upon the top of the hill, which the natives of prove most, but where it will do most good. the country (after having cut into a kind of regular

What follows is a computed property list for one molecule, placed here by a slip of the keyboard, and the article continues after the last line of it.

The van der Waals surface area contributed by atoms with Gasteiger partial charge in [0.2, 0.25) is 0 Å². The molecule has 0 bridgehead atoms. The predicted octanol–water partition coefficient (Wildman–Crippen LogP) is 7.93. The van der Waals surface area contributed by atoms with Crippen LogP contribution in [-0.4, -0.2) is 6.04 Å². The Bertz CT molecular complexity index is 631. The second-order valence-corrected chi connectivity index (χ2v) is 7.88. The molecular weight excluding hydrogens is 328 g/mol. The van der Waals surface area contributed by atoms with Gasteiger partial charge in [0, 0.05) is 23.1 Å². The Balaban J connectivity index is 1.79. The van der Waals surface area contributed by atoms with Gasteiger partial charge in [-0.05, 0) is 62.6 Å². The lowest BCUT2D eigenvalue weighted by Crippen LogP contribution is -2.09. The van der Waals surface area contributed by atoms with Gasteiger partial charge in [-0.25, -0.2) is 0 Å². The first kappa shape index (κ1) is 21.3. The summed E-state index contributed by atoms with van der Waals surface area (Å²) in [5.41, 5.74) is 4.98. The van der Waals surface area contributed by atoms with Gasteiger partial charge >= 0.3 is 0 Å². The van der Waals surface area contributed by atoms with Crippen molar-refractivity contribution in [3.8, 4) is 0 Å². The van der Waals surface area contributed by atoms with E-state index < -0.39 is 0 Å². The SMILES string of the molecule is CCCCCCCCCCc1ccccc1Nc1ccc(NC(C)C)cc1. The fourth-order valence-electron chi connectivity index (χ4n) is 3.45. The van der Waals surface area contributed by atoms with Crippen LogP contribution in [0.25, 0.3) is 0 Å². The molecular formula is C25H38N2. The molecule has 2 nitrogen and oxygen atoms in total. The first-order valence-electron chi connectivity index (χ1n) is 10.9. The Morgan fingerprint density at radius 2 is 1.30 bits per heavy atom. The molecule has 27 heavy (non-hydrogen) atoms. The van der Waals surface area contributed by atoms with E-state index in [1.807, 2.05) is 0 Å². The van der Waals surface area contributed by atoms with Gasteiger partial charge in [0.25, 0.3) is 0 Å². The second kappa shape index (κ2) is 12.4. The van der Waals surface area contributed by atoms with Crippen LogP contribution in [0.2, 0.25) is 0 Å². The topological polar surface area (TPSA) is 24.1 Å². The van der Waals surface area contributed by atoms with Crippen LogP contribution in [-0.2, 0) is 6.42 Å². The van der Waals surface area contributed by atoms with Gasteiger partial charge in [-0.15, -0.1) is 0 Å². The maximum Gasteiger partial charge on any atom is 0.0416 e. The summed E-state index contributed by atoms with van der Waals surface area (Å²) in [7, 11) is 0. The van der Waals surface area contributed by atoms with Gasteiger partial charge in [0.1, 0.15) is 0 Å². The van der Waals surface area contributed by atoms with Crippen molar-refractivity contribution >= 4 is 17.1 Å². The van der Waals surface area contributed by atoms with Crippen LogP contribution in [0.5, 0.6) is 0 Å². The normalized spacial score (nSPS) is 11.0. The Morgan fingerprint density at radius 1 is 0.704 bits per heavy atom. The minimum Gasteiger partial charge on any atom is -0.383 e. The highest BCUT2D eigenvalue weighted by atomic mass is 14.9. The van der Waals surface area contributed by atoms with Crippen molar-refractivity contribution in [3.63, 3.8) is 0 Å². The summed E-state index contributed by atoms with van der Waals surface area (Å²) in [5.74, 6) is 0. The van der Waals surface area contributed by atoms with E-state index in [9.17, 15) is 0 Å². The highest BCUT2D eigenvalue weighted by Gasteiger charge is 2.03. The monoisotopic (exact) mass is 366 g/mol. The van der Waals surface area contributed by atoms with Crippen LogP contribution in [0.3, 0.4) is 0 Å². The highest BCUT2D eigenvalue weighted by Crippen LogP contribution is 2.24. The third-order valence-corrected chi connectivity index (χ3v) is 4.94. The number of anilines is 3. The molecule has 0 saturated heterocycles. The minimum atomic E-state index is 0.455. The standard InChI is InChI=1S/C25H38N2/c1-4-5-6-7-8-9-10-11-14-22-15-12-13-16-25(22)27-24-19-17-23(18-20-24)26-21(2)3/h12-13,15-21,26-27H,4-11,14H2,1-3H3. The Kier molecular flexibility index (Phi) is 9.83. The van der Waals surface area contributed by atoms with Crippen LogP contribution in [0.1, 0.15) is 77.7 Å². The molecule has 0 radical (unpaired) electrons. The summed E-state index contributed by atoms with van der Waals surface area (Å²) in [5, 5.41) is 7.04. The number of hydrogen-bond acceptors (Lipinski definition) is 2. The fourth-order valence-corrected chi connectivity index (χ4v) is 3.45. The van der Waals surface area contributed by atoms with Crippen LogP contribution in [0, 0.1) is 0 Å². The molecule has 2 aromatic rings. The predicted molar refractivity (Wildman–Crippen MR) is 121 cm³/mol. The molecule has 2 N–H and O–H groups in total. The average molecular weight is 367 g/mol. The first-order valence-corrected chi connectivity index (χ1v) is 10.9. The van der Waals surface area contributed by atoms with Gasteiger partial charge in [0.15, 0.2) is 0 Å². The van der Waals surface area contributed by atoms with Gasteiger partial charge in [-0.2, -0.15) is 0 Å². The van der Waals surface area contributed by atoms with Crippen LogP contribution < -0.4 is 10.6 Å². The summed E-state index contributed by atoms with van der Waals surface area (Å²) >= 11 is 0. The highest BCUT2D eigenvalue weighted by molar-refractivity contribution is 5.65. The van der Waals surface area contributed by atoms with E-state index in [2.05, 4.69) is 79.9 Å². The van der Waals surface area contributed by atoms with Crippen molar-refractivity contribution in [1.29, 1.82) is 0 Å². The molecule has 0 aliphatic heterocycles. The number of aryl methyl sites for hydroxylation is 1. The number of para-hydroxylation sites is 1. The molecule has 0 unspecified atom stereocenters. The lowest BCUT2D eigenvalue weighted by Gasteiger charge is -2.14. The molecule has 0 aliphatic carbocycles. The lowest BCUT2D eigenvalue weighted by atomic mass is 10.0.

Eubulus has so great an authority in his little figure ) bored and hollowed with incredible pains aud diurnal audience, that when he shakes his head at industry, till they bad wrought in it all those beauany piece of publie news, they all of them appear tiful vaults and caverns into which it is divided at dejected; and on the contrary, go home to their din- this day. As soon as this rock was thus curiously ners with a good stomach and cheerful aspect when scooped to their liking, a prodigious number of hands Eubulus seems to intiinate that things go well. Nay, must have been employed in chipping the outside of their veneration towards him is so great, that when it, which is now as smooth as the surface of a pebble; they are in other company they speak and act after and is in several places hewn out into pillars that him; are wise in his sentences, and are no sooner stand like the trunks of so many trees bound about sat down at their own tables, but they hope or fear, the top with garlands of leaves. It is probable that rejace or despond, as they saw him do at the coffee when this great work was begun, which must have house. In a word, every man is Eubulus as soon as been many hundred years ago, there was some relihis back is turned.